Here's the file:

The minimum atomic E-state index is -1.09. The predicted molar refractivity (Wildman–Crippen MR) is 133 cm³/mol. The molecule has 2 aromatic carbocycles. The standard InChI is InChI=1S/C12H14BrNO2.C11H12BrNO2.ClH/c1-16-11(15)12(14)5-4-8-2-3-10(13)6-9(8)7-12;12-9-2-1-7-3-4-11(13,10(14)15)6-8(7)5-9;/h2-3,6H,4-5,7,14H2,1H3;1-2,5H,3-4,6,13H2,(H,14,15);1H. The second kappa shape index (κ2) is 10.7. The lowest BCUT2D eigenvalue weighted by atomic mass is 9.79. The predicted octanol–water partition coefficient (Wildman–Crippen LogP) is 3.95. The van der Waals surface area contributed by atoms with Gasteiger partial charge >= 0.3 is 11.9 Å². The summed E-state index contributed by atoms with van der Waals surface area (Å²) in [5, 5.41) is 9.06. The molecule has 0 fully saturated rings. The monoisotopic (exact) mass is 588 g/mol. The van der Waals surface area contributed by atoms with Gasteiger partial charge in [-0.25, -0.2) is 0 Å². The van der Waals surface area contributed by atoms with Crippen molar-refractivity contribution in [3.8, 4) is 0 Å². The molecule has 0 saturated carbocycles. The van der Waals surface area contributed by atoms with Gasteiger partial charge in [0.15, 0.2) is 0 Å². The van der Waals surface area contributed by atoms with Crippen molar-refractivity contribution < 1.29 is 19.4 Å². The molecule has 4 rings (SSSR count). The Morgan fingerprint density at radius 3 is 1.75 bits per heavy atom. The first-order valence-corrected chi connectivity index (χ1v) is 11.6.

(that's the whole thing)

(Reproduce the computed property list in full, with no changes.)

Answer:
The minimum atomic E-state index is -1.09. The predicted molar refractivity (Wildman–Crippen MR) is 133 cm³/mol. The molecule has 2 aromatic carbocycles. The standard InChI is InChI=1S/C12H14BrNO2.C11H12BrNO2.ClH/c1-16-11(15)12(14)5-4-8-2-3-10(13)6-9(8)7-12;12-9-2-1-7-3-4-11(13,10(14)15)6-8(7)5-9;/h2-3,6H,4-5,7,14H2,1H3;1-2,5H,3-4,6,13H2,(H,14,15);1H. The second kappa shape index (κ2) is 10.7. The lowest BCUT2D eigenvalue weighted by atomic mass is 9.79. The predicted octanol–water partition coefficient (Wildman–Crippen LogP) is 3.95. The van der Waals surface area contributed by atoms with Gasteiger partial charge >= 0.3 is 11.9 Å². The summed E-state index contributed by atoms with van der Waals surface area (Å²) in [5, 5.41) is 9.06. The molecule has 0 fully saturated rings. The monoisotopic (exact) mass is 588 g/mol. The van der Waals surface area contributed by atoms with Gasteiger partial charge in [-0.25, -0.2) is 0 Å². The van der Waals surface area contributed by atoms with Crippen molar-refractivity contribution in [3.8, 4) is 0 Å². The molecule has 0 saturated carbocycles. The van der Waals surface area contributed by atoms with Gasteiger partial charge in [0.15, 0.2) is 0 Å². The van der Waals surface area contributed by atoms with Crippen molar-refractivity contribution < 1.29 is 19.4 Å². The molecule has 4 rings (SSSR count). The Morgan fingerprint density at radius 3 is 1.75 bits per heavy atom. The first-order valence-corrected chi connectivity index (χ1v) is 11.6.